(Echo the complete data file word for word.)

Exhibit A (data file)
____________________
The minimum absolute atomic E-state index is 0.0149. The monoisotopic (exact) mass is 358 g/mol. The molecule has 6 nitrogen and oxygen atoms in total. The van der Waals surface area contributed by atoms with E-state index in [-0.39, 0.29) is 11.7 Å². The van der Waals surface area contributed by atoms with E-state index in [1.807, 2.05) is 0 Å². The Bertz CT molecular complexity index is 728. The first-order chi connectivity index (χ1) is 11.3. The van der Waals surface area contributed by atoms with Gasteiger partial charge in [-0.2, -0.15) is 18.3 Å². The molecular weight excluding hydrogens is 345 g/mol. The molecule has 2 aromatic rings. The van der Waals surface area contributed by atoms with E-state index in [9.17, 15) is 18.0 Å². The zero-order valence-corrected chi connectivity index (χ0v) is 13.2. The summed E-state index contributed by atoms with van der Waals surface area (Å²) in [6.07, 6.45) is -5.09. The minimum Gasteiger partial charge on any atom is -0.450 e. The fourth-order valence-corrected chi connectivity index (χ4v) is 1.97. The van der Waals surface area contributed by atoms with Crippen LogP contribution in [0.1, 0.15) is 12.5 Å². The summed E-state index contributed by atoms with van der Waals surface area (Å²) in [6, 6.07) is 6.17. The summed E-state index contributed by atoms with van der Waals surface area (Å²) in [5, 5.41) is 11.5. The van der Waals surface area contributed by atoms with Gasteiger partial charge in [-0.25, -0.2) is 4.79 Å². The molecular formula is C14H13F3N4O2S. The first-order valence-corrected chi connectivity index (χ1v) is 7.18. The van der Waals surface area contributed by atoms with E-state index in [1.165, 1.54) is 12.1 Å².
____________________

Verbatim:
The minimum absolute atomic E-state index is 0.0149. The monoisotopic (exact) mass is 358 g/mol. The molecule has 6 nitrogen and oxygen atoms in total. The van der Waals surface area contributed by atoms with E-state index in [-0.39, 0.29) is 11.7 Å². The van der Waals surface area contributed by atoms with E-state index in [1.807, 2.05) is 0 Å². The Bertz CT molecular complexity index is 728. The first-order chi connectivity index (χ1) is 11.3. The van der Waals surface area contributed by atoms with Gasteiger partial charge in [-0.2, -0.15) is 18.3 Å². The molecular weight excluding hydrogens is 345 g/mol. The molecule has 2 aromatic rings. The van der Waals surface area contributed by atoms with E-state index in [9.17, 15) is 18.0 Å². The zero-order valence-corrected chi connectivity index (χ0v) is 13.2. The summed E-state index contributed by atoms with van der Waals surface area (Å²) in [6.07, 6.45) is -5.09. The minimum Gasteiger partial charge on any atom is -0.450 e. The fourth-order valence-corrected chi connectivity index (χ4v) is 1.97. The van der Waals surface area contributed by atoms with Crippen LogP contribution in [0.1, 0.15) is 12.5 Å². The summed E-state index contributed by atoms with van der Waals surface area (Å²) in [6, 6.07) is 6.17. The summed E-state index contributed by atoms with van der Waals surface area (Å²) in [5, 5.41) is 11.5. The van der Waals surface area contributed by atoms with Gasteiger partial charge in [-0.25, -0.2) is 4.79 Å². The molecular formula is C14H13F3N4O2S. The first-order valence-corrected chi connectivity index (χ1v) is 7.18. The van der Waals surface area contributed by atoms with E-state index in [1.165, 1.54) is 12.1 Å².